In the world of modern technology, many millennials think of journalists as the talking heads on TV, the nicely dressed people interviewing celebrities on the red carpet and players on the field, the brave visual storytellers who travel across the globe capturing compelling pieces or just the voice on your radio in the morning.
With this technology in the palm of their hands, it is very rare to see millennials pick up a print copy of The New York Times, The Washington Post or even their own campus newspaper.
As a result of the decreasing interest in print, many college newspapers are at risk of budget cuts. Most recently, The Daily Targum at Rutgers University is facing this fear.
— Eyewitness News (@ABC7NY) May 15, 2019
Earlier this week, northjersey.com reported that for the first time in history, not enough students voted to fund the 150-year-old newspaper. Out of the over 23,000 eligible voters, only a quarter of them participated, causing the vote to fail all eight of Rutgers’ schools from the New Brunswick campus.
For Immediate Release:
May 13, 2019
For the first time since declaring its independence from the University, The Daily Targum has failed to pass referendum across the Rutgers-New Brunswick campus.
We do not know what the future holds, but the Targum Publishing Company’s
— The Daily Targum (@daily_targum) May 14, 2019
For a school as big and diverse as Rutgers, it is heartbreaking to see such a large percentage of students not care enough about campus media to even participate in the vote.
This proves we are a part of a generation that has no interest in what’s going on around our college campuses or having their voices heard by administrators when unfair issues arise. One of the jobs of a journalist is to give voices to the voiceless, but what if the voiceless want to remain voiceless?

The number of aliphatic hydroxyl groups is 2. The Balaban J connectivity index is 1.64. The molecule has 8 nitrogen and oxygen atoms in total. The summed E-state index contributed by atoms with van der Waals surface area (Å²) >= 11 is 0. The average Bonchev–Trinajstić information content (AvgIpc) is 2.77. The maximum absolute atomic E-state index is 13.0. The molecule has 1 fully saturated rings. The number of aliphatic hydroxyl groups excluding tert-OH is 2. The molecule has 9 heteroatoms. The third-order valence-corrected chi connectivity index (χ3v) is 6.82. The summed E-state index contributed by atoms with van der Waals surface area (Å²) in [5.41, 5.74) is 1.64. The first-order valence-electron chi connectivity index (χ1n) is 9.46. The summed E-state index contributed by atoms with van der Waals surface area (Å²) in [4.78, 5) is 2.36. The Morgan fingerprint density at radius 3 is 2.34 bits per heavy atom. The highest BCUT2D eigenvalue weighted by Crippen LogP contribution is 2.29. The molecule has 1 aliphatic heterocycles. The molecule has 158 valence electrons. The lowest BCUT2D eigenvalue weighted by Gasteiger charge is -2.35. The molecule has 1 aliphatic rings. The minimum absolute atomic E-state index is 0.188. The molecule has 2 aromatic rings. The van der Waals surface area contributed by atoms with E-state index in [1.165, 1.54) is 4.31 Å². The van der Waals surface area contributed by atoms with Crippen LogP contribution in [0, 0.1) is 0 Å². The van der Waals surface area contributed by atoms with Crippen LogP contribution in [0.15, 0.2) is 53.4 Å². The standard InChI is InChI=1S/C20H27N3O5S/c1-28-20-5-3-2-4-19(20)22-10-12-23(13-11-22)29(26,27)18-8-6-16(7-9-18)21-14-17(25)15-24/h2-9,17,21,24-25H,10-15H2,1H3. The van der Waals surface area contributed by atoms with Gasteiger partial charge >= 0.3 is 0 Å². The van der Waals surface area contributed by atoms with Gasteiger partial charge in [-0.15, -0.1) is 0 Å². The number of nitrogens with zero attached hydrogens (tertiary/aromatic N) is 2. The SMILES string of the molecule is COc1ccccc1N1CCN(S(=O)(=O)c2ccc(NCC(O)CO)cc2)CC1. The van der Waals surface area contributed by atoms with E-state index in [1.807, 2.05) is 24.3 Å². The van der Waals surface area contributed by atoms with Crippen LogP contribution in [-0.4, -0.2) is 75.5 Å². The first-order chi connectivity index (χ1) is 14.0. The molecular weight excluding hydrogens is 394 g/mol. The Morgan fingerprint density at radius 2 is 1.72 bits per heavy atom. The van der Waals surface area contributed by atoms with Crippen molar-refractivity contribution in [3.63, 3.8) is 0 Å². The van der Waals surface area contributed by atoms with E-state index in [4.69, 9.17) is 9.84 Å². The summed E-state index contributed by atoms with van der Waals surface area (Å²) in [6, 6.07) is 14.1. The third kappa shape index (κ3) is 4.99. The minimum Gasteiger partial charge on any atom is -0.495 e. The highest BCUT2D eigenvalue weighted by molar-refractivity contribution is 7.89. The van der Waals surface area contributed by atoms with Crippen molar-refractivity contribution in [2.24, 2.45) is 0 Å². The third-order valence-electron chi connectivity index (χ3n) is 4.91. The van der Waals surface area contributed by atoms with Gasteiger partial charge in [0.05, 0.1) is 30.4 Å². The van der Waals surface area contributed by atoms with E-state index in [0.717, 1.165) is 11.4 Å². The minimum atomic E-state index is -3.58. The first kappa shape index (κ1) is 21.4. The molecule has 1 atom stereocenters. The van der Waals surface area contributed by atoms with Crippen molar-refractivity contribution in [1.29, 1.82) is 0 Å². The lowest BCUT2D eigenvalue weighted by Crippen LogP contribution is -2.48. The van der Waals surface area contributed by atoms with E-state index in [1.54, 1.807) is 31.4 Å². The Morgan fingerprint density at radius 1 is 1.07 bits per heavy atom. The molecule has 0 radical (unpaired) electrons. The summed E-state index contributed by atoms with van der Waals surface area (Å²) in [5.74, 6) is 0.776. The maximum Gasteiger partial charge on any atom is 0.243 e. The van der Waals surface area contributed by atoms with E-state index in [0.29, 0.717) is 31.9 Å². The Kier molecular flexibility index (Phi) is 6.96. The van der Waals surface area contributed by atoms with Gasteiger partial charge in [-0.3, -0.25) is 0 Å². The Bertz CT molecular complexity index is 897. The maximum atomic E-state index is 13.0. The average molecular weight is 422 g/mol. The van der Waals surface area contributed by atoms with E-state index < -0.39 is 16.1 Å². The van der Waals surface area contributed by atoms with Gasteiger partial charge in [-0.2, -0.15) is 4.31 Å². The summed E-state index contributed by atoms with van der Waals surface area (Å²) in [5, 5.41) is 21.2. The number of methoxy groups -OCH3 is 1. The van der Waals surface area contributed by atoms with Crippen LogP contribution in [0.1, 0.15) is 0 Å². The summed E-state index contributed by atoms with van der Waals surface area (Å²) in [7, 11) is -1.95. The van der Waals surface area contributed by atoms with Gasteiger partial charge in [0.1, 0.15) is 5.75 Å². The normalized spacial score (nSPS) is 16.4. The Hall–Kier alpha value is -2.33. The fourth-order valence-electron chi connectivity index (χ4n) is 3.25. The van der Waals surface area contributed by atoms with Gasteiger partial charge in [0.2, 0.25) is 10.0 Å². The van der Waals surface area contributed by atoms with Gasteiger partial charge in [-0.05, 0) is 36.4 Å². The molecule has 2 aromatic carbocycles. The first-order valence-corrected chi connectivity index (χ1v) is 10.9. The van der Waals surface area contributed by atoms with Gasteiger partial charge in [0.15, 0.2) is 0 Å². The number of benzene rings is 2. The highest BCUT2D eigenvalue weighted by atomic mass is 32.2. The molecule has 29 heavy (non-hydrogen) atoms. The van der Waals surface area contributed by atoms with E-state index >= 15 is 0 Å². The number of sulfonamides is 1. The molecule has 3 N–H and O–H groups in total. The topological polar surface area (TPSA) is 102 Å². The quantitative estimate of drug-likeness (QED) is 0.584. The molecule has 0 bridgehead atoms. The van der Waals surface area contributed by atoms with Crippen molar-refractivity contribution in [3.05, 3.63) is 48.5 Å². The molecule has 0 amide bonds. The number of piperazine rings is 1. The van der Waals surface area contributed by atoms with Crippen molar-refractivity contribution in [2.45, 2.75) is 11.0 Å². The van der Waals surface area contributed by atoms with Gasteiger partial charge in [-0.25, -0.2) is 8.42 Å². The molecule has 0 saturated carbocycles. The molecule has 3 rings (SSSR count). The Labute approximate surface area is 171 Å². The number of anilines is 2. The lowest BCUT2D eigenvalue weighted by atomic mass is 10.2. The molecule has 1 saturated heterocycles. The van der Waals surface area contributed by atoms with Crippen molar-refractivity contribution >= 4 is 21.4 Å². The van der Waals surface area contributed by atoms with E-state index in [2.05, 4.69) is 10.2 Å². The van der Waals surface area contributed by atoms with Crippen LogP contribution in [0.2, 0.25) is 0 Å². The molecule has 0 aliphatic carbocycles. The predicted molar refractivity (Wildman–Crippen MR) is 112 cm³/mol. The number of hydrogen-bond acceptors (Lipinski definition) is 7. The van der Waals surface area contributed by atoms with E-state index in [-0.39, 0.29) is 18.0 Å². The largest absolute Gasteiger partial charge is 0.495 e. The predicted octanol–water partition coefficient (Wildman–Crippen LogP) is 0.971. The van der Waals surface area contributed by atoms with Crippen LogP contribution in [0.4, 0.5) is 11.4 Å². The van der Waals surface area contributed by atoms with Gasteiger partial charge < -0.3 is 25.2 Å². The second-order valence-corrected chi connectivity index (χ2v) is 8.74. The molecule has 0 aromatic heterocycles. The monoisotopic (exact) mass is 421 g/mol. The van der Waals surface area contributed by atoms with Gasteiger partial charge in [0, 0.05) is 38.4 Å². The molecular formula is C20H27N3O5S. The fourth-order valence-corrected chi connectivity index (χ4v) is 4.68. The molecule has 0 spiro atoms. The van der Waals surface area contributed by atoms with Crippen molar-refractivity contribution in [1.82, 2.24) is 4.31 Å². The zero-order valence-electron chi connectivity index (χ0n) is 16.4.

The Daily Targum has been around for 150 years. It has been the best college daily in the country in the past, and it will be again. Let's figure this out. @Globe_Tara @mitrakalita @BeckyQuick https://t.co/Xiv53HDKgp
— Kelly Whiteside (@KellyWhiteside) May 14, 2019
Now more than ever, the world needs a new generation of reporters to step forward and help regain the trust that many people lost in the past few years. Not only us as news reporters, but our generation also needs to become more aware that media organizations are a crucial part of society.
I didn’t go to many college parties. I didn’t belong to a frat. I spent much of my time at @RutgersU learning the incredibly daunting task of putting out a daily newspaper at @daily_targum. That’s a rarity in higher ed. And it helped make me who I am. https://t.co/1jUtyitCOB
— Brent Johnson (@johnsb01) May 14, 2019
As an editor at The Montclarion, my colleagues and I recognize and understand the fact that print journalism is declining at a rapid pace. A majority of college students classify our organizations as just newspapers, but we are striving to become much more than the news you read.
While we all wish to stay true to our print roots, we are trying new ways to catch eyeballs and expand our reporting to not only on paper but online, in video and through social media.
Without the support of students on our campuses, it is hard to achieve these multimedia goals. While funding plays a major role in allowing us to continue to produce high-quality reporting material, it is our audience that matters the most.
We thank everyone who continues to support the work we do and hope to continue as we enter the workforce. All of us are saddened by the news from our counterparts at Rutgers, but it is a reminder that this is a growing issue not just for us as college students, but as journalists as a whole.
In the journalism world, every news organization is usually competing with one another, but it is times like this when we as student journalists come together in unity to fight for a common passion: free press on college campuses.
— Caroline Linton (@carolinelinton) May 15, 2019
All of us at The Montclarion fully support the amazing and journalistically talented students at The Daily Targum. We hope that others will join the fight to keep print journalism alive on college campuses whilst continuing to evolve with the digital age.
Click here to read an editorial with more information about campus media from The Montclarion.
We at The Montclarion wish The Daily Targum the best of luck in acquiring the funding you all deserve. The student voice is essential on a college campus and it cannot be expressed without the medium of student-run news. We offer 100% support in your fight! 📰 https://t.co/dtWMEi52K8
— The Montclarion (@TheMontclarion) May 14, 2019